Placemaking with Public Art: Who decides?
VSmoothe over at A Better Oakland has a recap of a recent Oakland Planning Commission Meeting in which the above Oaksterdam University signage was judged to violate Oakland business signage size ordinances. As she notes, since “the Planning Commission was clearly sympathetic to Oaksterdam University” discussion turned to redoing the sign as a “mural” or “special sign” in order to skirt the legal issues. As this discussion has been going on for a year, Oaksterdam had already put out an open call to attract artists to redesign the sign as a mural. This is when the Planning Commission decided it was their place to choose which of these public art proposals should go forward.
There is a fundamental problem when the planning commission is choosing artwork. That is not their job, and the fact that they refused the help of Oakland Public Art Advisory Commission is deplorable. Steven Huss politely and rightly offered the PAAC‘s services, since it is their place to help decide on works of public art, but also because they have experience guiding organizations, businesses, and individuals in matters of budget, permits, and the hurdles that one has to cross when working with artwork in the public sphere. But instead, the Planning Commission moved forward with their own opinions, deciding which work had the “broadest appeal” and which was too “on the edge.”
Here’s the one the planning commission preferred:
And here’s what V Smoothe had to say:
I mean, the whole original discussion about the idea of sign or mural was about placemaking. And whether one thinks this mural is pretty or not, it certainly doesn’t have anything to do with the neighborhood. Oaksterdam is not on Lake Merritt, nor is it at Oakland City Hall. I live in the heart of Oaksterdam, and I cannot see either Lake Merritt or City Hall from my apartment. The only thing about the mural that identifies the neighborhood at all is the text with the name of the business. read more>>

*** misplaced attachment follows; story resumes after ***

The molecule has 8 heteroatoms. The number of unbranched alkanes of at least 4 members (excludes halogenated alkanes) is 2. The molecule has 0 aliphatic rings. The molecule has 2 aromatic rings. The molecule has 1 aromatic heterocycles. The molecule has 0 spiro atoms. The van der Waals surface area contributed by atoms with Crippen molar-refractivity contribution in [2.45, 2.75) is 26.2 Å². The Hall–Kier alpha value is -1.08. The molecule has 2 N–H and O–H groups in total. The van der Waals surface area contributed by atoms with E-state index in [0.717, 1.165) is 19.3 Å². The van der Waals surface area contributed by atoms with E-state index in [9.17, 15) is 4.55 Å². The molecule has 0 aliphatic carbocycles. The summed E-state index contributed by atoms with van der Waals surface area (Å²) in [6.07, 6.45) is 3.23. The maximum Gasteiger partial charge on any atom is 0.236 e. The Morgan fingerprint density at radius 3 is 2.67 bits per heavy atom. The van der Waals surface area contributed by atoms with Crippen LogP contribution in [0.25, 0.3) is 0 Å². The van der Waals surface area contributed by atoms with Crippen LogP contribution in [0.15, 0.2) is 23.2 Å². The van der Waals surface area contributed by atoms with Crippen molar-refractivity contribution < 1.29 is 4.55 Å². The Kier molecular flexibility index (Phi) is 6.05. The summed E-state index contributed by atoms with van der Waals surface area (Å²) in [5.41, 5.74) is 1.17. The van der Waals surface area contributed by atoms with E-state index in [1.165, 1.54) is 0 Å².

If we’re talking about a mural with a purpose for place-making, that mural should be judged not only for relevance to the area and the people there, but also specifically for it’s innovation and interpretation of those concepts. This proposal does not address the specific locality as a place, other than being located in Oakland.
A mural will not assist in place-making if 1. it does not address the specific place and 2. is aesthetically bland. Artworks and architecture can have a drastic effect on the community and pride of an area, especially if it is something that stands out. The TransAmerica Pyramid was deplored when it was built. But what would the San Francisco skyline be without it? Bold moves are sometimes required. Risk is rewarded with awareness, even if some people hate it. Richard Serra’s Titled Arc was eventually removed, but now many people think of Federal Plaza as the place where it existed.
Here are two other top contenders for the Oaksterdam mural:
Since we’re all into voting these days, which do you like the best? Perhaps an art audience has a slightly different opinion than the Planning Commission?
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